How do you tolerate the mismatch of differing communication styles? That feeling that the person in front of you has no idea what you are taking about? Well that’s the $64K question, now isn’t it? In trying to answer this question for myself, I find it helps to remember that there are many different ways that people respond to others.
And they differ. A lot.
Some people take a while to tell a story, and others like to get to the point. Those two probably feel like oil and water together.
Some people will give you so much linear information and detail, that they lose your attention as your mind races to the finish line.
Some people cannot confront others and will go to great lengths to avoid any conflict. They are so uncomfortable with conflict they will accept abuse, sometimes verbal, and sadly, sometimes both physical and verbal abuse. And it is clear that abuse has many circumstances that affect both how it is delivered and received, safety being of primary concern.
And some folks are just determined to have their point of view honored above all else. Hmmm, a certain person named Donald comes to mind.
One thing I know for sure is that most people do want to be both heard and understood . So how would you go about it? Here’s a few communication style labels I ran across repeatedly. You can google any or all of them if you want details on a particular style.
1. Passive / aggressive / passive-aggressive / assertive
2. Analytical / intuitive / functional / personal
3. Relator / socializer / thinker / director
4. Traditionalists / boomers / gen X / gen Y–basically generational differences
And there are also cultural differences to keep in mind. Cultural differences will overlay any of the above styles. Those from a Latin American culture will receive and communicate differently from those in Asian cultures, or those from Germanic/Swiss descent may value a different approach from individuals in, say, Italy.
But they are all labels, and I do not believe that anyone is all one style all of the time. Nor is one style better than another; each may be used during appropriate times and circumstances.
However, the number one idea to keep in mind is who is receiving the message you want to be heard? What is their communication style most of the time? We communicate best when speaking with those who share our personal style, so in order to be heard, you may have to adjust your approach slightly. I’m not saying that you must change your message, but if you want it to be heard, truly heard, you must consider your audience’s style. That is easier 1:1 than when addressing a group, since many differing styles will be in your audience.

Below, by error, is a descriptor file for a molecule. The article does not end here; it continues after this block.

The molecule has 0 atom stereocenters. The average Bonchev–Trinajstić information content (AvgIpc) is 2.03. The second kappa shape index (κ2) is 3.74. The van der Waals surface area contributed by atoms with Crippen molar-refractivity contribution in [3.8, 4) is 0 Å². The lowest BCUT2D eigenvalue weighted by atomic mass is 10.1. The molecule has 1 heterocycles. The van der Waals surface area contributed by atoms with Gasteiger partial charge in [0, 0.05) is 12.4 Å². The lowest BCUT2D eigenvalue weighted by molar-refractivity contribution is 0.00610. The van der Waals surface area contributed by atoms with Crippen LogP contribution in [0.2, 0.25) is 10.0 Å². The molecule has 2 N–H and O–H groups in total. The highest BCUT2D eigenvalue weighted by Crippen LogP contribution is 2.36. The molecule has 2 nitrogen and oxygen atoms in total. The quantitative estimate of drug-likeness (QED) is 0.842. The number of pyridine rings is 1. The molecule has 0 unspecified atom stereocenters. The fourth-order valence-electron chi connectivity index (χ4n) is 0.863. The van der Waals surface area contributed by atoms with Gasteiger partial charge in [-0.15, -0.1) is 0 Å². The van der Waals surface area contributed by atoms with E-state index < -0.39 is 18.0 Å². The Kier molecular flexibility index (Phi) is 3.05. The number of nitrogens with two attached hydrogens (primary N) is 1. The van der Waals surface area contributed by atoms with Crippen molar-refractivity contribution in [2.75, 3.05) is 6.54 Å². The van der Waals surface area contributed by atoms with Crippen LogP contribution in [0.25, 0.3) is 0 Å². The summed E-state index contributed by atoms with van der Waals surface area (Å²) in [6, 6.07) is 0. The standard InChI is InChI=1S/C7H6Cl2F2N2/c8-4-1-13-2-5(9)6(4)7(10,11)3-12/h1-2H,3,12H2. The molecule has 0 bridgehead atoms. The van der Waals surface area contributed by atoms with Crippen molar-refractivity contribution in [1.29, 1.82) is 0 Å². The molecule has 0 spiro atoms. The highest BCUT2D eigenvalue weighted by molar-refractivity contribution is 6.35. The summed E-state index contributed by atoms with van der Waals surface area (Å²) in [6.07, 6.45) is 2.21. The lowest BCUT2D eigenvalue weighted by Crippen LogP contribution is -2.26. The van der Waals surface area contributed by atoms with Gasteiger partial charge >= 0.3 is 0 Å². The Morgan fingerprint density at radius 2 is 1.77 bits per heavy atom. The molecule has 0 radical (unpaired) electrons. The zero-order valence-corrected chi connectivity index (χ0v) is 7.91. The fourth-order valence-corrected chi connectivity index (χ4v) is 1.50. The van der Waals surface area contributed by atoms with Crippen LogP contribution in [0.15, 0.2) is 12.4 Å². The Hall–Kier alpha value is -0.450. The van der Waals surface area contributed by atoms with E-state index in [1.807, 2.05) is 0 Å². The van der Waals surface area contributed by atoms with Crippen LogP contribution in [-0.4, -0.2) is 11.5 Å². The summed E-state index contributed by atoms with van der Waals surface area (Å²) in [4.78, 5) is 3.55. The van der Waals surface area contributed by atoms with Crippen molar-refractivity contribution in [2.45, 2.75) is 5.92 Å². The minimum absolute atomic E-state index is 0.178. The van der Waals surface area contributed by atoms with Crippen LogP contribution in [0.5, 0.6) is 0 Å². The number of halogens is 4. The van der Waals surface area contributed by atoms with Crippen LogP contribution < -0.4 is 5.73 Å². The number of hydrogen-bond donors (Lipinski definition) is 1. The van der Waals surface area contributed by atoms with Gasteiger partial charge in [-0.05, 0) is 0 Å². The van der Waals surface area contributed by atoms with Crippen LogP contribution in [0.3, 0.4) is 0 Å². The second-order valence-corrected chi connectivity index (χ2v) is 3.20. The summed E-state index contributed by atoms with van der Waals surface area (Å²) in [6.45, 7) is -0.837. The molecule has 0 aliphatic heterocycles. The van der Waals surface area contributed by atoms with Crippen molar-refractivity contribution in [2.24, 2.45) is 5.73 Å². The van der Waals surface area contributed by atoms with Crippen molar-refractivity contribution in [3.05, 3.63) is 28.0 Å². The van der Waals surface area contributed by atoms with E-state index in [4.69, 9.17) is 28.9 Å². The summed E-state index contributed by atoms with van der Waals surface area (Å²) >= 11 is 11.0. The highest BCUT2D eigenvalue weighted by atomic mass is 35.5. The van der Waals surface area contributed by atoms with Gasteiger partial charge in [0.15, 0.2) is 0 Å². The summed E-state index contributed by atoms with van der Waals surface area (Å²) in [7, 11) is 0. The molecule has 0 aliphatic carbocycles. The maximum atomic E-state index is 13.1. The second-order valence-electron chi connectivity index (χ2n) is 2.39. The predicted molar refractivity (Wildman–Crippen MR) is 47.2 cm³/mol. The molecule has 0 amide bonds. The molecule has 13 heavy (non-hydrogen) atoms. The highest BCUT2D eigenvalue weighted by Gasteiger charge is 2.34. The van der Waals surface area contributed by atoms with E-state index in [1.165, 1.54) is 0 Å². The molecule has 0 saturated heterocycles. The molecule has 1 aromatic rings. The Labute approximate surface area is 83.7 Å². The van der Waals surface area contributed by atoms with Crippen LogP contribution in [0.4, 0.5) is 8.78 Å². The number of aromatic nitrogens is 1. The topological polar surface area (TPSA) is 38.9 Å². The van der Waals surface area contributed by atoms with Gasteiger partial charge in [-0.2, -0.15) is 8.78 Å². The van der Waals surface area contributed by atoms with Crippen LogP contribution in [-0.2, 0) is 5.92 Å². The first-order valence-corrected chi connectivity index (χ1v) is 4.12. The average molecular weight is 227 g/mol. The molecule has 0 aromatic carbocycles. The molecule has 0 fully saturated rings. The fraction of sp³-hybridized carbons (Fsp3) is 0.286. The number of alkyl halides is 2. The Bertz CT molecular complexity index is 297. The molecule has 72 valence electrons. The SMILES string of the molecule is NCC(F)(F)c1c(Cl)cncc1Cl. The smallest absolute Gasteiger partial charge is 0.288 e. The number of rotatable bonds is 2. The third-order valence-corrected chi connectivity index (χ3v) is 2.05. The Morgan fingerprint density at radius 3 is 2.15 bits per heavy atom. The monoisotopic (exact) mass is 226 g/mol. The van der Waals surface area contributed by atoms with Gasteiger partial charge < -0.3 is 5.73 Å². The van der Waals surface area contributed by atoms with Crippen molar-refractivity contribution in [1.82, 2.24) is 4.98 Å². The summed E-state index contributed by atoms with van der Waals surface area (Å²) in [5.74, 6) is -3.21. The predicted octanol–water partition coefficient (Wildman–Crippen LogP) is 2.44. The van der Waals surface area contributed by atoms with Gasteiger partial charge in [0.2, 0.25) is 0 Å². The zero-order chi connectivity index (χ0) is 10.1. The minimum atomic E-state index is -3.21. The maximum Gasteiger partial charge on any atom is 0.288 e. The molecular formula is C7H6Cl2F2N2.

Employees, for example, want to do well. Most do not perform poorly by deliberate choice. You may need to do some gentle probing and truly listen to their answers to discern what is going on for them. Just ask. And while asking, see if you can determine how they might best receive the message you want to deliver.
Do they want more recognition or more responsibility? Are they unclear on the task at hand? Do they need more training? Is other staff causing an issue?
And when you find out, create some kind of follow up structure. Don’t just have a one time discussion with no further feedback. Continuous, informed feedback produces the best results, and will allow you to address issues as they arise, without long, wasted periods of potential errors and festering feelings. That lack of attention feeds into passive-aggressive behaviors, making employees feel powerless, similar to prison populations.
This applies to individuals as well, and when you give people the reasons for your requests, it helps them to understand their role in meeting the overall goals you have set, whether it is for your six year old’s behavior at home, or your team leader’s importance in achieving the next quarter’s sales goals.
Your style, their style. How will you bridge the gap if you want to be heard? If you pay attention, you can figure this out to the benefit of all.